Brayden Hunt, a board member who said in September that teachers “would revolt” if Murnan were fired, did not respond to a phone call seeking comment. Similarly, Chris Culver, who serves as Western Heights’ director of communications and who has also worked for a drag pageant organization, said he relayed NonDoc’s request for comment to Savage, but neither he nor the superintendent responded prior to publication of this article.

Savage called the situation “heartbreaking” in comments to Adolfo Flores and Matt Barnum of the Wall Street Journal, who first reported Murnan’s resignation.

‘I’m not caving to Ryan Walters, but (…) the hate has not stopped’

Savage held the Dec. 15 meeting with John Glenn staff to inform them Murnan would likely not be returning to the building for the remainder of the school year. Although he had not yet resigned, Murnan had been barred from the building while students were inside since August.

“We hired Shane based on the wonderful gifts that he has for helping educate students. We did not have anything to do with the articles, or the backlash, just like none of you did,” Savage said in the meeting. “We wanted to give John Glenn a principal — a great principal. We had hoped that things would turn out much differently. We had hoped we would be able to bring Shane back. Things have not turned out like we had hoped for.”

Savage told staff members what she had been telling Murnan for months — that her unwillingness to let Murnan back in his building was due to the constant threats the district had been receiving.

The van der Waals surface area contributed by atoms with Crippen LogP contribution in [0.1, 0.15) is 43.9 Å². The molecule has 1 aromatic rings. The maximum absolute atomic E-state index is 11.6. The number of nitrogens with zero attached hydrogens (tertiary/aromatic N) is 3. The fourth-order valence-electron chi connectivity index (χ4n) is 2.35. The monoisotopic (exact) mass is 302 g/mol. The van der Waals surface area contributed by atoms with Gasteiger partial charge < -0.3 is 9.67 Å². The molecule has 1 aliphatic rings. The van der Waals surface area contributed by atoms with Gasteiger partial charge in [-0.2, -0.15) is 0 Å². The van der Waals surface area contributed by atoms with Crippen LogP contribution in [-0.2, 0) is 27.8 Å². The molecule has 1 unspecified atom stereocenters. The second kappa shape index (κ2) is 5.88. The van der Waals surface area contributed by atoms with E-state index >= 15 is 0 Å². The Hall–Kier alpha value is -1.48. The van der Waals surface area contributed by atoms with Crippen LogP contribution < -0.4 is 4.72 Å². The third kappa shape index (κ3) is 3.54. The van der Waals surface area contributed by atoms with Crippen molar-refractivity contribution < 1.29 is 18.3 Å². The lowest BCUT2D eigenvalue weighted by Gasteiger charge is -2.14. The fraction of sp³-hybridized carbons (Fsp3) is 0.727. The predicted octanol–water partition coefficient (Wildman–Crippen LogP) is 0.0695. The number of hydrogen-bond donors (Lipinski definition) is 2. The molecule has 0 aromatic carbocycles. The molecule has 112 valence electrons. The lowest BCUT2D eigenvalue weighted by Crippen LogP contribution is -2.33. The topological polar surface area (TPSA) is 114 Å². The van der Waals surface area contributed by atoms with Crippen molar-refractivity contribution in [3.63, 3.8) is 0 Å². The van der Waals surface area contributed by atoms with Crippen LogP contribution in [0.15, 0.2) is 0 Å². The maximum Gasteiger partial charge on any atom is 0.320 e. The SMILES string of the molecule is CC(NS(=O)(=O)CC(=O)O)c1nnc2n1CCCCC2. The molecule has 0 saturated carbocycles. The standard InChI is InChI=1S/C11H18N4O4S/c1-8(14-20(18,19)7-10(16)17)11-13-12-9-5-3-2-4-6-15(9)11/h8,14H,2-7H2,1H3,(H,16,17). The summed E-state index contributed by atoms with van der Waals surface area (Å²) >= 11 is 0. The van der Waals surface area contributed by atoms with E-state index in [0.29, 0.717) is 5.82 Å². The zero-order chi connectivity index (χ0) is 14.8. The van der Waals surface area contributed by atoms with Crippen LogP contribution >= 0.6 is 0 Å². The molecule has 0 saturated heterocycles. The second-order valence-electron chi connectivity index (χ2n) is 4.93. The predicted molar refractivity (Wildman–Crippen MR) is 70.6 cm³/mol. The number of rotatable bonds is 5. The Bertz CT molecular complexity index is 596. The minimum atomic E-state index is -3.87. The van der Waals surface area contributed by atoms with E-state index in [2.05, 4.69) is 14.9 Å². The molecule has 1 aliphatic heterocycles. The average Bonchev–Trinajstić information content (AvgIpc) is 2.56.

“I’m not caving to Ryan Walters, but I have to ultimately keep the students and the staff of this school safe. The hate has not stopped. To bring Shane back to the building is a risk to safety for all,” Savage said. “I cannot be totally sure that one of those crazies would not show up to ‘cleanse the building,’ which is something that I’ve seen over and over again and something that we’ve heard over and over again.”

But Murnan said he stopped receiving threats around October, and he said John Glenn Elementary School had not received any threats — to his knowledge — since that time as well.

“I don’t know that [Savage] was receiving threats. I think she’s scared of Ryan Walters, but that’s just (…) my personal opinion,” Murnan said.

Savage told Murnan and some journalists that the district’s extra costs for employing security and a substitute principal spurred the decision to part ways with Murnan. Savage described it as a “terrible, tragic situation” to The Oklahoman, which referred to Murnan as a “drag queen principal” in its headline.

Murnan, who has emphasized that he never performed as Shantel Mandalay at school, questioned Savage’s claim about security costs.

“There hasn’t been extra security at my building. I’ve asked,” Murnan said.

Murnan said another staff member, Paul Stafford, questioned Savage during the Dec. 15 meeting about why he was allowed in the building while Murnan was not. Stafford is also a drag performer who goes by the name “Carmen Deveraux” and who has also been targeted by an anonymous newsletter that dubbed Western Heights as “Oklahoma’s drag queen school district.”

“This situation has brought out the very worst in many individuals,” Savage said at the staff meeting. “And I’ve never read so many hateful things — hateful and ugly things — and I’m not quite sure how people can act this way.”

Murnan said Stafford also resigned in January after being given the option to quit or be fired. Stafford did not respond to a phone call seeking comment.

“It makes no sense to me, because I’m the same person I was when I started working there,” Murnan said.

Several Western Heights employees make headlines